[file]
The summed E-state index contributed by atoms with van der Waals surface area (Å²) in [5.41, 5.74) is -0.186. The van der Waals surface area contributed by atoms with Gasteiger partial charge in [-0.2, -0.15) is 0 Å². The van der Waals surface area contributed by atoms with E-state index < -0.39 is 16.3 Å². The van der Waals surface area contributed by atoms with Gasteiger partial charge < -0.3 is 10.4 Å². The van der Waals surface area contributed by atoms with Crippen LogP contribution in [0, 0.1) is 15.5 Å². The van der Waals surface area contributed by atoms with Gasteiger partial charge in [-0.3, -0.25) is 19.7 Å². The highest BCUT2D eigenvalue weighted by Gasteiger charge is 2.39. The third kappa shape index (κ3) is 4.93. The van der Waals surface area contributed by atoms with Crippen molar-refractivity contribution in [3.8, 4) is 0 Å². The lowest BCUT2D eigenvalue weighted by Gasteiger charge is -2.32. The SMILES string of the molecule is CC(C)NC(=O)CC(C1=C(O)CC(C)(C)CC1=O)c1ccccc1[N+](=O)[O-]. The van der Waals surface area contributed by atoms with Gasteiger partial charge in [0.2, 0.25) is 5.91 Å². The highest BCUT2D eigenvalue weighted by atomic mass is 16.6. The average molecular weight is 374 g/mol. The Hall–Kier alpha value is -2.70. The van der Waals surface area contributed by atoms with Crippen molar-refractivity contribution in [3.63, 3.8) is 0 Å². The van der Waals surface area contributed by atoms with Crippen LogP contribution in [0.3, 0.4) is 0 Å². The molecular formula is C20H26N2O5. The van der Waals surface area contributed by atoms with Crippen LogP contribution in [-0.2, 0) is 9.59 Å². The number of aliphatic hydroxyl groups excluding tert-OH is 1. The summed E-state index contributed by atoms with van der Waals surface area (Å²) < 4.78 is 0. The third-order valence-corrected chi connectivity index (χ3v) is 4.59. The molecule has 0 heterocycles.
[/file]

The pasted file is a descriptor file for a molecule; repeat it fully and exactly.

The summed E-state index contributed by atoms with van der Waals surface area (Å²) in [5.41, 5.74) is -0.186. The van der Waals surface area contributed by atoms with Gasteiger partial charge in [-0.2, -0.15) is 0 Å². The van der Waals surface area contributed by atoms with E-state index < -0.39 is 16.3 Å². The van der Waals surface area contributed by atoms with Gasteiger partial charge < -0.3 is 10.4 Å². The van der Waals surface area contributed by atoms with Crippen LogP contribution in [0, 0.1) is 15.5 Å². The van der Waals surface area contributed by atoms with Gasteiger partial charge in [-0.3, -0.25) is 19.7 Å². The highest BCUT2D eigenvalue weighted by Gasteiger charge is 2.39. The third kappa shape index (κ3) is 4.93. The van der Waals surface area contributed by atoms with Crippen molar-refractivity contribution in [3.8, 4) is 0 Å². The lowest BCUT2D eigenvalue weighted by Gasteiger charge is -2.32. The SMILES string of the molecule is CC(C)NC(=O)CC(C1=C(O)CC(C)(C)CC1=O)c1ccccc1[N+](=O)[O-]. The van der Waals surface area contributed by atoms with Gasteiger partial charge in [0.2, 0.25) is 5.91 Å². The highest BCUT2D eigenvalue weighted by atomic mass is 16.6. The average molecular weight is 374 g/mol. The Hall–Kier alpha value is -2.70. The van der Waals surface area contributed by atoms with Crippen molar-refractivity contribution in [3.63, 3.8) is 0 Å². The van der Waals surface area contributed by atoms with Crippen LogP contribution in [0.3, 0.4) is 0 Å². The molecular formula is C20H26N2O5. The van der Waals surface area contributed by atoms with Crippen LogP contribution in [-0.2, 0) is 9.59 Å². The number of aliphatic hydroxyl groups excluding tert-OH is 1. The summed E-state index contributed by atoms with van der Waals surface area (Å²) < 4.78 is 0. The third-order valence-corrected chi connectivity index (χ3v) is 4.59. The molecule has 0 heterocycles.